For all the talk about Nash's passing, it's really his incredible shooting ability that makes him possibly the most effective pick-and-roll player ever. Toss in a quick-footed big man who can drive to the hoop, and three-point shooters on the wings, and forget it, it's a wrap.
For all the talk on how Nash doesn't play defense or how he's overrated—I agree to an extent—he has been and is one of the toughest players to guard.
That's why I rank him ahead of Kidd. Because if Nash needs to score 25 points every game, he can do it.
Billups has to rank ahead of Nash right now for three simple yet huge reasons.
1. He can score just as efficiently.
2. He draws a ridiculous number of fouls (Billups' seven free-throw attempts per game was 13th-best in the league).
3. He is an above-average help defender.
The Denver Nuggets were 50-23 (.685) with Billups and just 3-6 (.333) without him.
He will turn 34 late this year, just before the start of his 14th season.
When the San Antonio Spurs super-sub signed a three-year, $39 million extension in early April, San Antonio Spurs coach Gregg Popovich had this to say about him:
"From the time he hits the court, he plays at a competitive level that you rarely see... he does the exact same things that Kobe (Bryant) does, that Michael Jordan did... he doesn't just score; he might go get the biggest defensive or offensive rebound in the game. He might go make the steal. He'll make the key pass at the end. He'll get the loose ball...all those sorts of things that win."
Popovich then added he couldn't play the soon-to-be 33-year-old close to 40 minutes per game because Ginobili would "disintegrate".
And in these two quotes, from one of basketball's greatest coaches, lies the reason why we don't talk about Ginobili in the same breath we reserve for the Kobes and D-Wades of the world. Ginobili plays at such an intense level that his coach needs to protect him from himself.
This year, Ginobili averaged 16.5 points per game in just 28.7 minutes of action per. Adjust the numbers to per-36-minutes, and his stat line looks like this:
20.7 points, 6.2 assists, 4.8 rebounds, 1.7 steals, and 2.2 threes on .44/.38/.87 shooting percentages.
Ask yourself this question: If you had Ginobili as your two-guard, would you not feel confident in him being able to hang with just about any other guard in NBA history?
As long as he's upright and on the court, your team has the chance to beat anyone.
Whatever Pierce has lost in his step, he makes up with his swagger.
Let us not forget how he out-played Kobe Bryant in the 2008 Finals, helped the Boston Celtics win the title, and then soon after declared himself the best player in the NBA.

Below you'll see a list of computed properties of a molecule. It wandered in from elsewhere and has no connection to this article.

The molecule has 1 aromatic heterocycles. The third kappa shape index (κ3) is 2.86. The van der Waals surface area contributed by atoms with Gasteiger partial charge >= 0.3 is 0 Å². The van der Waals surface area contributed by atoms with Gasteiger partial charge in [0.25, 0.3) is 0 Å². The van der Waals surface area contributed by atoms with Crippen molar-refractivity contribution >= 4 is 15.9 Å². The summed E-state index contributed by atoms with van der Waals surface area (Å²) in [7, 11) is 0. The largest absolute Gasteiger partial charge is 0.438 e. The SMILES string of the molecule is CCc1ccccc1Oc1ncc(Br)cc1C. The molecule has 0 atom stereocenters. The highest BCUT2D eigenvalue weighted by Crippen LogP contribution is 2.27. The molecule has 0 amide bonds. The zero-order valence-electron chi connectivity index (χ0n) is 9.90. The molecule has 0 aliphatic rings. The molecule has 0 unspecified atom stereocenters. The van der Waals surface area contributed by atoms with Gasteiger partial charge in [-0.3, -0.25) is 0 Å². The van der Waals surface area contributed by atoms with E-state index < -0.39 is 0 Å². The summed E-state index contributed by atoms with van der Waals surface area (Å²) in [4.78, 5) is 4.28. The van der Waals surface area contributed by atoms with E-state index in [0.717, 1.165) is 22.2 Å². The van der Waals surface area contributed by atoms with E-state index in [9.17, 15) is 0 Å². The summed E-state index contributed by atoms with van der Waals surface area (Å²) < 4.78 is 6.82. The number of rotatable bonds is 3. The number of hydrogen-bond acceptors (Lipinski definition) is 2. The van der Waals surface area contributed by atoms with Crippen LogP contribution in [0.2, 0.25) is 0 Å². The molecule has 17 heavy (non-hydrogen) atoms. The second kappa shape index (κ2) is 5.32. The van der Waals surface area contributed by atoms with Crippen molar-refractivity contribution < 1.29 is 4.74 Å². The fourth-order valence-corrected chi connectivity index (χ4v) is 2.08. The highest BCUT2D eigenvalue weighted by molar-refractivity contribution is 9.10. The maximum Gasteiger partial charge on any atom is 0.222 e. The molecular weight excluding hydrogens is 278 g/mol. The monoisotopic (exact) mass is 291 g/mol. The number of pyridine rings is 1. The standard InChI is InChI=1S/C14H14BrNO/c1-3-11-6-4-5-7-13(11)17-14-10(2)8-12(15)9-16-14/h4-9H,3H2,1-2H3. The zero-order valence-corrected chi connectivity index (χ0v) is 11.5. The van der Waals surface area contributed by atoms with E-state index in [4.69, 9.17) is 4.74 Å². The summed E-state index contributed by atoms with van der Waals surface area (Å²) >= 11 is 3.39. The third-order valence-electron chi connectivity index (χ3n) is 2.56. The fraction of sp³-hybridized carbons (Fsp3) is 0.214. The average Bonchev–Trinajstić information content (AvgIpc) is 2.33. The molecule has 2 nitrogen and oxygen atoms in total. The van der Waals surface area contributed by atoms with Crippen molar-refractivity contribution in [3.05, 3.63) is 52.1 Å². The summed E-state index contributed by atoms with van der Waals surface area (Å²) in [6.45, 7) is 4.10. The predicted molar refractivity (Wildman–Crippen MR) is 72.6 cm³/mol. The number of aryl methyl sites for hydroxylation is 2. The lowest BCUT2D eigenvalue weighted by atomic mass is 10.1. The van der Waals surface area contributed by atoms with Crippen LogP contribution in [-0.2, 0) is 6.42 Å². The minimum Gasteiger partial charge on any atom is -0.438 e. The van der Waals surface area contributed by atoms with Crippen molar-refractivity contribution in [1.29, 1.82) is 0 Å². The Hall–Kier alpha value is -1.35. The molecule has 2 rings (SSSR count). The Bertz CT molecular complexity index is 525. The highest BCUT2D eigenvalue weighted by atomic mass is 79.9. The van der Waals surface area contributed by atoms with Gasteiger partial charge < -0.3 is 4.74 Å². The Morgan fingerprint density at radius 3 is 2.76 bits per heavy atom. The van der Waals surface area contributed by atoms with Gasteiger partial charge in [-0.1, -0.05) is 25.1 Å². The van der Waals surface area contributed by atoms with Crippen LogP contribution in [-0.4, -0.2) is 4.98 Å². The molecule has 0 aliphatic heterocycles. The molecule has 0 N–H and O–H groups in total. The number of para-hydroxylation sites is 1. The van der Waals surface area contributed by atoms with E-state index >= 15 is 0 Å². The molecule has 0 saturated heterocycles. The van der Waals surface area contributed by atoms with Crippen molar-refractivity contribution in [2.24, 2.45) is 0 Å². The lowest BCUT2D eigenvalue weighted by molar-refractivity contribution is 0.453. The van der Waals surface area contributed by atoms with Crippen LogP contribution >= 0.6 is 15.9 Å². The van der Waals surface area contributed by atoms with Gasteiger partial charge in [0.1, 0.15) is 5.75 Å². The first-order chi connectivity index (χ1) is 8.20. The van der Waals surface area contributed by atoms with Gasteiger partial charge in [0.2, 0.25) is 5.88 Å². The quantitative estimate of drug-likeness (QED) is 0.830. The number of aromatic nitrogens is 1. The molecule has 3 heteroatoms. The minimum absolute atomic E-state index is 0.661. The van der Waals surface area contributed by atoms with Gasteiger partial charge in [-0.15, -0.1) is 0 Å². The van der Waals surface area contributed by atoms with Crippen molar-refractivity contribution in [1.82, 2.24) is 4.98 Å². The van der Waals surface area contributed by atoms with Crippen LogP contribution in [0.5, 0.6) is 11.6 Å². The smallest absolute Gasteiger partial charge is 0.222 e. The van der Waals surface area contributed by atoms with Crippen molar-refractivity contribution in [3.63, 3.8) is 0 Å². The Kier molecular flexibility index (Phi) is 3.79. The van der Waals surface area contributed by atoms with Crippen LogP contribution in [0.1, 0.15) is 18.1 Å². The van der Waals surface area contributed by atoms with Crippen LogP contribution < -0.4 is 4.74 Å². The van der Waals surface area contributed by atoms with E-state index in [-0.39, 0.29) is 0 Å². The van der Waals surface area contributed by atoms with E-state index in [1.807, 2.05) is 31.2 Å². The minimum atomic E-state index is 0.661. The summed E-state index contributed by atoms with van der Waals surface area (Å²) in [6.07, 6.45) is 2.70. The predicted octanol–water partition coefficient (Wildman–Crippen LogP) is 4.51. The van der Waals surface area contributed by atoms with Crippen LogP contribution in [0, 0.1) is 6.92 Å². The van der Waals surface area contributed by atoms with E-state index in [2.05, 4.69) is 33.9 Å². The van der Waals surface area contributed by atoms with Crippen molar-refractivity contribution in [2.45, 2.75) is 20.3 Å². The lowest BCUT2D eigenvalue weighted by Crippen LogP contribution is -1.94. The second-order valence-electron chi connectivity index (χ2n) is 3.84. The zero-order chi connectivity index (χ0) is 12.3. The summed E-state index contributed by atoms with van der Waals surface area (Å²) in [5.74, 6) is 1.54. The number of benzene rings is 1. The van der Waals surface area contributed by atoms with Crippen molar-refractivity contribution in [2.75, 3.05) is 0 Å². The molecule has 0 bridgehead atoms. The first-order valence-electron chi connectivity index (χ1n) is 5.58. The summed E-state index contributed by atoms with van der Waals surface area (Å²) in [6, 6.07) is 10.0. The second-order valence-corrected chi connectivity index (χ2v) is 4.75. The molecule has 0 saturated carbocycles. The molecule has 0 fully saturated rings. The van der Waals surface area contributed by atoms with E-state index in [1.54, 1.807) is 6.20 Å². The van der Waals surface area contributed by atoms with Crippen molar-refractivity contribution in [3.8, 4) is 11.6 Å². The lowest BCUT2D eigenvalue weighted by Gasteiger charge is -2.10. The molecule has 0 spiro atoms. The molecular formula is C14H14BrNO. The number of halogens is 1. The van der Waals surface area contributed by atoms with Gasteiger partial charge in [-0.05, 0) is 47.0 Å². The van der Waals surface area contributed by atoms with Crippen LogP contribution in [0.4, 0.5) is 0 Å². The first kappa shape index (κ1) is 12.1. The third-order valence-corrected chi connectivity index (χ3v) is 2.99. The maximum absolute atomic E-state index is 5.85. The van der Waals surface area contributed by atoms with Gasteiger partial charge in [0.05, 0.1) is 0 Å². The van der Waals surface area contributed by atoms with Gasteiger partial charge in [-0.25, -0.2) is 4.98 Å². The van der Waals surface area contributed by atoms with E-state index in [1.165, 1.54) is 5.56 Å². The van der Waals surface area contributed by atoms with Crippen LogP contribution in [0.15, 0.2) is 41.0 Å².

Or how two weeks ago he nailed a long, tough, game-winning jumper at the buzzer to put the Celtics up 3-0 in the series against Miami.
At 6'7" and 240 lbs, Pierce is Kobe's game in slow motion mixed with a less-muscular version of Ron Artest's body.
How do you defend that?
Pierce gets the nod over Ginobili because he can pitch a complete game.
In 2010, the 34-year-old Duncan averaged a career low in minutes, field goal attempts, free throw attempts, rebounds, blocks and points. Still, he posted averages of 18 and 10 on 52 percent shooting.
Obviously, he's slowing down as he approaches the 1200 games-played mark.
How much he has left in the tank remains to be seen. But if Kevin Garnett's demise is any indication, Duncan is at the very least close to the end of the road.
With all that said, is there another big man in the league not named Dwight Howard whom you'd rather have? No.
This car has its issues, but at the end of the day, a Rolls Royce is a Rolls Royce.
There's only one player on this list who is currently better than Nowitzki.
That's just a truth you're all going to have to accept.
Yeah, I know—he's not this and he's not that... save it.
This is all you have to know about Dirk Nowitzki. He turns 32 next month. If he can play four more seasons and score 6000 more points, which comes up to an average of 18 points per game, he will finish top 10 all-time in points scored.
Top 10 in NBA history in points scored.
This past season, Nowitzki averaged 25 points and eight rebounds per game for a Dallas Mavericks team that won 55 games.
In a six-game, first-round playoff loss to the San Antonio Spurs, he averaged 27 points and eight rebounds while shooting .55/.57/.95 percentages.
Obviously, he did his part.
Who's better, Kobe or LeBron James?
This is a ridiculous question we fuss and fight over each day. Ironically, not once have I heard one person mention the age difference between the two players.
LeBron turns 26 in late December, which will be two and a half months into his eighth season as professional basketball player.
Kobe turns 32 three months from now. Next season will be his 15th year in the NBA.
Think about that.
LeBron still hasn't even entered his prime years. He still has a whole lot of figuring out to do.
Meanwhile, Kobe is just starting his descent from the summit of the mountain.
I'm not the biggest Kobe fan, nor do I believe the hype that LeBron is the second-coming of Jesus Christ.
However, I will say this: If reaching the top of mountain is the goal, and Kobe has already scribbled "Kobe wuz here" into the rock, how in the world can LeBron be considered the best player in the league?
Once LeBron has double-digit years in the league, and a couple of championship rings, then we can compare him to Kobe.
Until then, the No. 1 player on this list remains the top dog in the league.